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Face Time with Pamela Farris

Although she’s written numerous books, retired NIU professor Pamela Farris recently penned her first personal finance book.

Farris, who taught in the Department of Literacy Education, said numerous friends asked for her advice, so she decided to write it all down. Farris talked recently with reporter Debbie Behrends about her book, and some of the advice it contains.

Behrends: When did you retire from NIU, and what have you been doing since then?

Farris: I retired in 2006 and did all the usual traveling, but I also did some work for Illinois State University. I helped them with the paperwork for accreditation. It required a lot of paperwork and gathering of data. I’ll be finished with that in May and then they’re good for another seven or 10 years.

I also wrote a children’s book, “Presidents from the Prairie State: Lincoln, Grant, Reagan, Obama.” It’s for grades four through eight, but adults can get a lot out of it they didn’t know, too.

Behrends: So what prompted you to write a book about personal finance?

Farris: When I was at NIU and then at ISU, people, women in particular, always seemed to have questions about personal finances. One lady I know didn’t even know what bank her husband used. I have another friend who is 66 and hasn’t even thought about applying for Social Security.

Women just seem to be less interested about finances, or they just put off doing anything. It’s important they know what’s going on. Women only earn 77 percent of what men make, so it’s important they know how to make the most of what they have.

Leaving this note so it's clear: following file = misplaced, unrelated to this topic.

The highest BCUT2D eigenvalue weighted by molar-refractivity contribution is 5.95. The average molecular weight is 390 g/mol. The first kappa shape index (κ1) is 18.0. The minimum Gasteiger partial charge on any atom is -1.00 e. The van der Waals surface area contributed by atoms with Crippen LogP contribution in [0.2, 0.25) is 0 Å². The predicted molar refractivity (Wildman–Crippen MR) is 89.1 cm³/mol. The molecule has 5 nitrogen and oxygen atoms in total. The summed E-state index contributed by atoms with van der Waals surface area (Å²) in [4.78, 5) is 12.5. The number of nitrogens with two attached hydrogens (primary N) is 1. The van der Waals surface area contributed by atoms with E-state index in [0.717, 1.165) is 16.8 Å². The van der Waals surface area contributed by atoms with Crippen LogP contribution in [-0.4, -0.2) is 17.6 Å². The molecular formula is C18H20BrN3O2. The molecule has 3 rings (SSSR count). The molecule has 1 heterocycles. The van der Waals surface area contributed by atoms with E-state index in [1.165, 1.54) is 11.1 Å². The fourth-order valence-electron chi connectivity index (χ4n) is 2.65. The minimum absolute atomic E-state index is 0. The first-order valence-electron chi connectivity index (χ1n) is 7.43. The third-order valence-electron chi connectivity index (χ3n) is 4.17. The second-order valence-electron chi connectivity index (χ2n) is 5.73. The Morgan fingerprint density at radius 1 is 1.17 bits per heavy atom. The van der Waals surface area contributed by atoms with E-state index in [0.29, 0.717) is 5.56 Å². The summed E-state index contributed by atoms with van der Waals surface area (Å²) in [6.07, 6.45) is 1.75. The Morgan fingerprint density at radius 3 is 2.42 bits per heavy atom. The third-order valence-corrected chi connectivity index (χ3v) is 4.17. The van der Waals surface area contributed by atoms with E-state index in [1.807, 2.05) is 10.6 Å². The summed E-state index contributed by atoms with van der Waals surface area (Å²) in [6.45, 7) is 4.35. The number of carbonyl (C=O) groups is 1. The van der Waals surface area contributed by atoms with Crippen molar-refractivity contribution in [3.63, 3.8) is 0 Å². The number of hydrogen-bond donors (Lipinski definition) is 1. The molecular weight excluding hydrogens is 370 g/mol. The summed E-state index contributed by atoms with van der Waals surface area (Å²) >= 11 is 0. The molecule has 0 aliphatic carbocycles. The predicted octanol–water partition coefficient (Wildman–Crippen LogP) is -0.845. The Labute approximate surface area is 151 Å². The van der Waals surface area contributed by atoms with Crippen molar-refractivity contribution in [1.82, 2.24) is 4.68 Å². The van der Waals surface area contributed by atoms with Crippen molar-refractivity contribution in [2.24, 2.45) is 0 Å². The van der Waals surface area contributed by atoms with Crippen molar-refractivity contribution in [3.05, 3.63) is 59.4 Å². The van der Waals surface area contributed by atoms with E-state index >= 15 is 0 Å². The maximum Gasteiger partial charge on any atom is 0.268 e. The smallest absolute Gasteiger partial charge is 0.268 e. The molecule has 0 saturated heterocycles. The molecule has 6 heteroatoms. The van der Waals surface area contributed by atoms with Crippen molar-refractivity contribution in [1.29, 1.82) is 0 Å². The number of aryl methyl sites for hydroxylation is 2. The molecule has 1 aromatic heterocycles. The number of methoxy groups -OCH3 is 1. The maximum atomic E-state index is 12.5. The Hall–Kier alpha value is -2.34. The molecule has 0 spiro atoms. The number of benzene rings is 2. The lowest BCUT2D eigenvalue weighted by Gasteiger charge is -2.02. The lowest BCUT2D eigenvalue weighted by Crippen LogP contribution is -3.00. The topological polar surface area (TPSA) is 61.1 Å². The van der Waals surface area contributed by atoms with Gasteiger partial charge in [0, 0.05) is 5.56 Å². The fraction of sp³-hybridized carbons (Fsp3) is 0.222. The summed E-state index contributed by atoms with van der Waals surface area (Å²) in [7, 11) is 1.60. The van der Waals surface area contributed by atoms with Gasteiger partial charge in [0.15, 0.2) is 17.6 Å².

Behrends: Tell me a little about some of the major purchases you discuss in your book.

Farris: Research shows that women get the poorest deals when buying new cars. And African American women get the worst. White males get the best deals.

Maybe they do more research, maybe women don’t like to get involved with the negotiation process. It’s best to buy a car the last week of the month or even the last week of the quarter, when dealers are trying to meet their sales quotas.

I would say very few people actually need a new car. And it’s better to buy a middle of the road model than the top of the line. All you really need is something reliable to get you from point A to point B.

I also write about buying appliances and whether it’s better to rent or buy a home. I’ve provided a lot of tips that, once you think about them, are common sense.

Farris' e-book, "How Women Can Get Ahead Financially: Managing Money for Venus in a Mars World," is available for $2.99 on

• Who would you like to see featured in Face Time? Let us know at The feature runs each Monday.

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